For example, say a primary care physician refers their patient for an x-ray in the same practice. The radiologist does not need consent to review the patient's records. By contrast, hospital employees cannot look up a patient's medical record on a whim.
Without permission, this would be a violation of HIPAA's Privacy Rule. This exception to the Privacy Rule helps streamline medical treatment. For example, a new provider in the same practice does not need consent to see the patient's records. They can view the patient's medication list before prescribing a new medication.
A patient's electronic health records receive the same privacy protection as paper records. Covered entities must notify the patient if there is a breach. They must also inform the Secretary of Health and Human Services. They must also notify major media outlets if the breach affects more than 500 people in the same state.
There are circumstances where a physician must disclose personal medical information. Doctors must file birth and death certificates, for example. They must report diseases they've treated so state agencies can track public health. These disclosures should not include the patients' names.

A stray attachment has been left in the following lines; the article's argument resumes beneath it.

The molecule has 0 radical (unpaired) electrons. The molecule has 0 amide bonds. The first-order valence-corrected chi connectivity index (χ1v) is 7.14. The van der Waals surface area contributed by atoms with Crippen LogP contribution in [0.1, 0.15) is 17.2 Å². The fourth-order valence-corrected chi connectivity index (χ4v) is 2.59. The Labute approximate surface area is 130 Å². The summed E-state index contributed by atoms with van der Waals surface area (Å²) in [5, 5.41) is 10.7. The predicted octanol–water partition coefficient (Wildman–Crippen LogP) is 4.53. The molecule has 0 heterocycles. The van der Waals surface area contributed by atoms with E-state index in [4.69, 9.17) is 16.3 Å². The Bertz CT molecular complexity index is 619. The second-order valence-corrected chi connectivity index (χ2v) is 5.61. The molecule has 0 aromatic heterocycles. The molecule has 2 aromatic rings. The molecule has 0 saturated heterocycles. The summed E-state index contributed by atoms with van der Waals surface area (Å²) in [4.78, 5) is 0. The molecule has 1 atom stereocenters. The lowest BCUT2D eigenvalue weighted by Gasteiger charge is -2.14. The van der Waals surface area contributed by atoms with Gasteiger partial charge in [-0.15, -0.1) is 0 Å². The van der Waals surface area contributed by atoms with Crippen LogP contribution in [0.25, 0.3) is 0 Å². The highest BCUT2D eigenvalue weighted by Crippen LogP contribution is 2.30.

Doctors can also use your health information if necessary to protect public health. This includes reporting a flu outbreak or a pandemic.
Doctors must also report suspected cases of child abuse. As "mandated reporters," they do not need patient consent. A mandated reporter is a person required to make such disclosures. They include physicians, social workers, and child care workers. This is similar for mental health providers. If they believe their patient is a danger to themselves or others, they must report this. Mental health providers should include this in their notice of privacy practices.
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Medical privacy laws are complex. Both state law and federal law address health information privacy. For personalized advice, contact a local experienced health care attorney today.